British opposition leader backs vote to stay in EU
British opposition leader Jeremy Corbyn on Thursday made a case for Britain to stay in Europe in his first major speech ahead of a June referendum, after coming under fire for failing to campaign more.
London: British opposition leader Jeremy Corbyn on Thursday made a case for Britain to stay in Europe in his first major speech ahead of a June referendum, after coming under fire for failing to campaign more.
Labour leader Corbyn, who voted against EU membership in a 1975 referendum, said that he had changed his mind about Europe and that it now offered protection for workers, consumers and the environment.
"A vote to stay in is in the best interests of the people of this country," the 66-year-old veteran socialist said, while adding that he remained "very critical" of the European Union`s "shortcomings".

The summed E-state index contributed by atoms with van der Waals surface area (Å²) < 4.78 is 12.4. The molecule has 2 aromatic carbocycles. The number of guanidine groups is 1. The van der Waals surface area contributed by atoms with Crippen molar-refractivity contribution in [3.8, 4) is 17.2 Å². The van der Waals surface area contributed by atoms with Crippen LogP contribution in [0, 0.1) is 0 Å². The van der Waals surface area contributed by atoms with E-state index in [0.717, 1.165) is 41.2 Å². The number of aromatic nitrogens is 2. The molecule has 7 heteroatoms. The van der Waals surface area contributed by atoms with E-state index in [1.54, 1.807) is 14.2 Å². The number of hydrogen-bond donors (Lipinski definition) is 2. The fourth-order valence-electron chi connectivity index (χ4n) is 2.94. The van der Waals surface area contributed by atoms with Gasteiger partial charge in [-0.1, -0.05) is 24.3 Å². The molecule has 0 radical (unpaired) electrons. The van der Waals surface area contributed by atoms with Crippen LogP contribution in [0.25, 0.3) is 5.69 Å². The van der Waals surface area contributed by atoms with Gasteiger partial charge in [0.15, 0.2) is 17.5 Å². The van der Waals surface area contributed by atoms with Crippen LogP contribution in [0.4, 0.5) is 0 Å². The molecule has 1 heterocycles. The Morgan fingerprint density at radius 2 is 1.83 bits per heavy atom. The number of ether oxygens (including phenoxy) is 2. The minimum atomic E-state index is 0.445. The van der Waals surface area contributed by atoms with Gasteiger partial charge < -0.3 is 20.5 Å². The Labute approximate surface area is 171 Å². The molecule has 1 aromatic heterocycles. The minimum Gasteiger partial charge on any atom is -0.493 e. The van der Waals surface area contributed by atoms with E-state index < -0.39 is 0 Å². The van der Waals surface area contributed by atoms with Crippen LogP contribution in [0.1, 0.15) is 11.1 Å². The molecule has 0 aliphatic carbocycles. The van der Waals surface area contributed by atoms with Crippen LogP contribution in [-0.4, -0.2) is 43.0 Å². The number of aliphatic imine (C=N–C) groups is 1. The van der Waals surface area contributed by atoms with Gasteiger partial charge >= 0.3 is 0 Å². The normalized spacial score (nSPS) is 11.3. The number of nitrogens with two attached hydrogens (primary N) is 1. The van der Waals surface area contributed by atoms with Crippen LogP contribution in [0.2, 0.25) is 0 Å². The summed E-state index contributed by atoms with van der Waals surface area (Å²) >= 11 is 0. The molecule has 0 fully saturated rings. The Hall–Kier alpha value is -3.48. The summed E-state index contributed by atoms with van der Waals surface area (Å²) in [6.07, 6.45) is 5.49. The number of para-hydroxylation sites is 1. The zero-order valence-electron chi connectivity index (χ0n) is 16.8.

"The case I`m making is for remain and reform".
"Britain will be stronger if we cooperate with our neighbours... Europe needs to change but that change can only come from working with our allies in the European Union to achieve it," he said.
Asked why he had changed his mind, Corbyn said: "The Labour Party and the trade unions have come to the view that they want to campaign for a just Europe".
Corbyn has previously stated that Labour would support a "Remain" vote but the campaign has been criticised as lukewarm at best and the leader has a lifelong antipathy to the European project.
Some experts have also said Corbyn may be holding back since the referendum debate is proving so damaging to Prime Minister David Cameron`s Conservative Party, which is divided on the EU.